Last year, I decided to leave my middle school of 6 years and try my hand at high school. I got a couple of different job offers and decided to go with the one with which I had more of a connection. Actually, it’s more than a connection… I will be teaching Chemistry in the very classroom I took it in when I was in High School! Yes, I am returning “home” to give back to the very community in which I grew up! I must admit that it was strange walking into that classroom again, but this time as the teacher. I have so many wonderful science memories from my high school years and I am so excited to create fun memories for my new students on which to look back. Now, onto the tour of my new classroom!
This year, I was lucky enough to be sent to the NSTA conference in Nashville, Tennessee. While there, I attended various workshops on Physics, Chemistry and Astronomy. I was most intrigued in the Physics-based car crash project and decided to implement it. Below is my account of how things went with my students and this project:
Much like with parenting, teachers are often the caring and supportive adult in students’ lives. However, we are also the judge, jury and executioner! It can be a tough role to juggle. In order to help strike that balanced chord of showing that you are there to support your students, building community should be your first step. Here are some approaches that I use in my classroom to help build community.
I think many of us have fond memories of our classrooms from our elementary years. The special reading nooks, the fancy floor rugs upon which we would sit as we happily listened to stories or discussed our classroom plans for the day during morning “meetings”, the colorful and thoughtful decor that conveyed a sense of creativity in our teacher as well as their personality. These days, it is very easy to look online and find so many wonderful ideas for primary classrooms, but it can be more difficult to find the same level of excitement for decorating a secondary classroom. Why is this? Why do secondary teachers not get as excited about their classroom “theme” or decor? Perhaps we feel that our students will not appreciate it. Maybe we are afraid that they will roll their eyes or poke-fun at our attempt? Although this may be true on the outside, I honestly feel that they do appreciate it– even if they don’t express it to you directly. Here are my ideas for things to consider when decorating your secondary classroom (some are more focused on fun and some are more focused on practicality):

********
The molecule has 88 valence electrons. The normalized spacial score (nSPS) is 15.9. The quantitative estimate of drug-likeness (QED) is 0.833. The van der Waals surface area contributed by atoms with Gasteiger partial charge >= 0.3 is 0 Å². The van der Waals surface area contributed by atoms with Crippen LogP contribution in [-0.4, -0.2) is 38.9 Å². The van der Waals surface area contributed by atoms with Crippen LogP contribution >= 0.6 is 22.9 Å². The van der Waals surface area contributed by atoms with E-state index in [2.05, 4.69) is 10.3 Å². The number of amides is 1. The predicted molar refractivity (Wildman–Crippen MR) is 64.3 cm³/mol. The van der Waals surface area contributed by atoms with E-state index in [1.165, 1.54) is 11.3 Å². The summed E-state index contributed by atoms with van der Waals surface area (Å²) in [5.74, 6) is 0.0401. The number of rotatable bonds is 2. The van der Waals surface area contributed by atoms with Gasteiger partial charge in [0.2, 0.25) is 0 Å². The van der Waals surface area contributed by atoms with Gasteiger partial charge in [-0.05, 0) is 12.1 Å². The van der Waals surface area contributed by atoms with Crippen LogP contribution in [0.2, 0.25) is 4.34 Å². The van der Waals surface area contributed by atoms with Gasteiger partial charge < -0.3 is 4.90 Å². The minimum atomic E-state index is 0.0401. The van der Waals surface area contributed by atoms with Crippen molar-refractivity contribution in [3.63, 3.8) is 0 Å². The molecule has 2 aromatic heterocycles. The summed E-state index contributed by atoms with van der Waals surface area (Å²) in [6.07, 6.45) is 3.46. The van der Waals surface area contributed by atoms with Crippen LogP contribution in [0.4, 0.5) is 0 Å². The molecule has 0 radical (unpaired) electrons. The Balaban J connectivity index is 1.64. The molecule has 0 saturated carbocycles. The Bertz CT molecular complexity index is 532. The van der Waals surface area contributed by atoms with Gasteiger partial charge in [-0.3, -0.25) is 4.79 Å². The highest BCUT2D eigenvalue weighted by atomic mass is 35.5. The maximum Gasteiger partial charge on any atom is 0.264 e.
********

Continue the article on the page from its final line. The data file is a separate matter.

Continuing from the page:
Mistakes are a very, very important part of the learning process. However, I notice more and more that my students are afraid to make any kind of mistake. It appears to me that they are fearful of looking foolish in front of their peers (and even me, if we are working one-on-one). We know that teenagers can be extremely self conscious and do not want to ‘lose face’ in front of others. However, I find it valuable to teach them that there is no shame in being wrong or in making errors. In fact, I try to instill in them that these ‘faults’ are valuable and should be celebrated in the classroom.
Everyone likes to play games. Games make things fun! Games help to pass the time! Games allow us to turn an otherwise dull task into something exciting! A lot of it might also be the competition. How else do you explain why spelling words with little wooden tiles can be so entertaining?? If you asked me to do that by myself as an assignment or task: no-thank-you! If you asked me whether or not I could do it better then someone else: challenge accepted!
I have found that incorporating play into everyday routines in my classroom has allowed my students to enjoy tasks and participate more in things that they normally would not. It has also created buy-in when it otherwise would be very difficult to achieve. The following are ways in which I have incorporated play and competition into my classroom: